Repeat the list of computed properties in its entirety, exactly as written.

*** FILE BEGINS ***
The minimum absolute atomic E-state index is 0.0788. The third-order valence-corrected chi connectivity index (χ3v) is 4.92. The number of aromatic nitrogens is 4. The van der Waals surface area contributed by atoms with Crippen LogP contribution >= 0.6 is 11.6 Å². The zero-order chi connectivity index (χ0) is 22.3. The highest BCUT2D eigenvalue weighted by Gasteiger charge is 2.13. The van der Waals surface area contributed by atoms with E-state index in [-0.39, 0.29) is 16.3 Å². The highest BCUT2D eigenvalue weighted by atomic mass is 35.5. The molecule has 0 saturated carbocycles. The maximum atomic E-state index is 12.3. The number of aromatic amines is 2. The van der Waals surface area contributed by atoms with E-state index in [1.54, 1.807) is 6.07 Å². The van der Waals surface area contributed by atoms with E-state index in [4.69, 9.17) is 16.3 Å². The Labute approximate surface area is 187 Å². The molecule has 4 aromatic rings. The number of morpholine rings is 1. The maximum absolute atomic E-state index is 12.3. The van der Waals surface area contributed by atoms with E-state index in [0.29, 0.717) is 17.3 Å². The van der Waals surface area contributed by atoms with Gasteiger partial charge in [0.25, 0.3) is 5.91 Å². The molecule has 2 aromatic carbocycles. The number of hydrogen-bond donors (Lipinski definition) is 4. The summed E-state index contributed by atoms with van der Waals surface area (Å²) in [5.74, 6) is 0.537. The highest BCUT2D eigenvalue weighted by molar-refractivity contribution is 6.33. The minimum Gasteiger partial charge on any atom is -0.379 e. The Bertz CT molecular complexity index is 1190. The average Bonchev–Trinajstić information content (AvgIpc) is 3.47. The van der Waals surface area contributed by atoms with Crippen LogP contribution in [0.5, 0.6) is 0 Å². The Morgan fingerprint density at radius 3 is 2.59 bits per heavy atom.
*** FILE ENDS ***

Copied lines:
The minimum absolute atomic E-state index is 0.0788. The third-order valence-corrected chi connectivity index (χ3v) is 4.92. The number of aromatic nitrogens is 4. The van der Waals surface area contributed by atoms with Crippen LogP contribution >= 0.6 is 11.6 Å². The zero-order chi connectivity index (χ0) is 22.3. The highest BCUT2D eigenvalue weighted by Gasteiger charge is 2.13. The van der Waals surface area contributed by atoms with E-state index in [-0.39, 0.29) is 16.3 Å². The highest BCUT2D eigenvalue weighted by atomic mass is 35.5. The molecule has 0 saturated carbocycles. The maximum atomic E-state index is 12.3. The number of aromatic amines is 2. The van der Waals surface area contributed by atoms with E-state index in [1.54, 1.807) is 6.07 Å². The van der Waals surface area contributed by atoms with E-state index in [4.69, 9.17) is 16.3 Å². The Labute approximate surface area is 187 Å². The molecule has 4 aromatic rings. The number of morpholine rings is 1. The maximum absolute atomic E-state index is 12.3. The van der Waals surface area contributed by atoms with E-state index in [0.29, 0.717) is 17.3 Å². The van der Waals surface area contributed by atoms with Gasteiger partial charge in [0.25, 0.3) is 5.91 Å². The molecule has 2 aromatic carbocycles. The number of hydrogen-bond donors (Lipinski definition) is 4. The summed E-state index contributed by atoms with van der Waals surface area (Å²) in [5.74, 6) is 0.537. The highest BCUT2D eigenvalue weighted by molar-refractivity contribution is 6.33. The minimum Gasteiger partial charge on any atom is -0.379 e. The Bertz CT molecular complexity index is 1190. The average Bonchev–Trinajstić information content (AvgIpc) is 3.47. The van der Waals surface area contributed by atoms with Crippen LogP contribution in [0.5, 0.6) is 0 Å². The Morgan fingerprint density at radius 3 is 2.59 bits per heavy atom.